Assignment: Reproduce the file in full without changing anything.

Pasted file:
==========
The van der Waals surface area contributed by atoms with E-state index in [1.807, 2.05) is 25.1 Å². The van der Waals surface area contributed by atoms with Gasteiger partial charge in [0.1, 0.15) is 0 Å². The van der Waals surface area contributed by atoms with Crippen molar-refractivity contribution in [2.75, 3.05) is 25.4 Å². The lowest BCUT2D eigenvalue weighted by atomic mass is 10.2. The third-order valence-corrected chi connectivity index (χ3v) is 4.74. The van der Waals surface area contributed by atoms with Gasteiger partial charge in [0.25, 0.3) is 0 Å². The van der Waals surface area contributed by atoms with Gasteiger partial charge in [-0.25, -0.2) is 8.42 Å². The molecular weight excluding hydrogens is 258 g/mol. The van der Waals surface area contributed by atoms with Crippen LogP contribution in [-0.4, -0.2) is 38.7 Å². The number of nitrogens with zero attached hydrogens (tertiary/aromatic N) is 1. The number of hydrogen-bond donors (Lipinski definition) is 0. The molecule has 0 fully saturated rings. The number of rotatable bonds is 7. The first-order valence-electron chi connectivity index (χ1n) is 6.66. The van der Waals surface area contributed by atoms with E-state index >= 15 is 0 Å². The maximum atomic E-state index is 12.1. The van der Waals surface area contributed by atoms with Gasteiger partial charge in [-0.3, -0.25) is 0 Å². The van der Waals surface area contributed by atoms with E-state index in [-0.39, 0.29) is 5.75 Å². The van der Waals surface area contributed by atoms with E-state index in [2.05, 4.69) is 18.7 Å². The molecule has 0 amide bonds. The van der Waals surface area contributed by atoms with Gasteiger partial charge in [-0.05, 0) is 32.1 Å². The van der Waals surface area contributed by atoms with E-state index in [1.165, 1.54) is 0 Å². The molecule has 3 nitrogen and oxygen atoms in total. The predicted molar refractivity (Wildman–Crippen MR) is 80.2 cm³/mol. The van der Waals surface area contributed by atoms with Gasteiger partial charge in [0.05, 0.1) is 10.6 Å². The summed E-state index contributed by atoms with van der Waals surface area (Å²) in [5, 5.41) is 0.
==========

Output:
The van der Waals surface area contributed by atoms with E-state index in [1.807, 2.05) is 25.1 Å². The van der Waals surface area contributed by atoms with Gasteiger partial charge in [0.1, 0.15) is 0 Å². The van der Waals surface area contributed by atoms with Crippen molar-refractivity contribution in [2.75, 3.05) is 25.4 Å². The lowest BCUT2D eigenvalue weighted by atomic mass is 10.2. The third-order valence-corrected chi connectivity index (χ3v) is 4.74. The van der Waals surface area contributed by atoms with Gasteiger partial charge in [0.25, 0.3) is 0 Å². The van der Waals surface area contributed by atoms with Gasteiger partial charge in [-0.25, -0.2) is 8.42 Å². The molecular weight excluding hydrogens is 258 g/mol. The van der Waals surface area contributed by atoms with Crippen LogP contribution in [-0.4, -0.2) is 38.7 Å². The number of nitrogens with zero attached hydrogens (tertiary/aromatic N) is 1. The number of hydrogen-bond donors (Lipinski definition) is 0. The molecule has 0 fully saturated rings. The number of rotatable bonds is 7. The first-order valence-electron chi connectivity index (χ1n) is 6.66. The van der Waals surface area contributed by atoms with E-state index >= 15 is 0 Å². The maximum atomic E-state index is 12.1. The van der Waals surface area contributed by atoms with Gasteiger partial charge in [-0.3, -0.25) is 0 Å². The van der Waals surface area contributed by atoms with E-state index in [-0.39, 0.29) is 5.75 Å². The van der Waals surface area contributed by atoms with E-state index in [2.05, 4.69) is 18.7 Å². The molecule has 0 amide bonds. The van der Waals surface area contributed by atoms with Gasteiger partial charge in [-0.05, 0) is 32.1 Å². The van der Waals surface area contributed by atoms with E-state index in [1.165, 1.54) is 0 Å². The molecule has 3 nitrogen and oxygen atoms in total. The predicted molar refractivity (Wildman–Crippen MR) is 80.2 cm³/mol. The van der Waals surface area contributed by atoms with Gasteiger partial charge in [0.05, 0.1) is 10.6 Å². The summed E-state index contributed by atoms with van der Waals surface area (Å²) in [5, 5.41) is 0.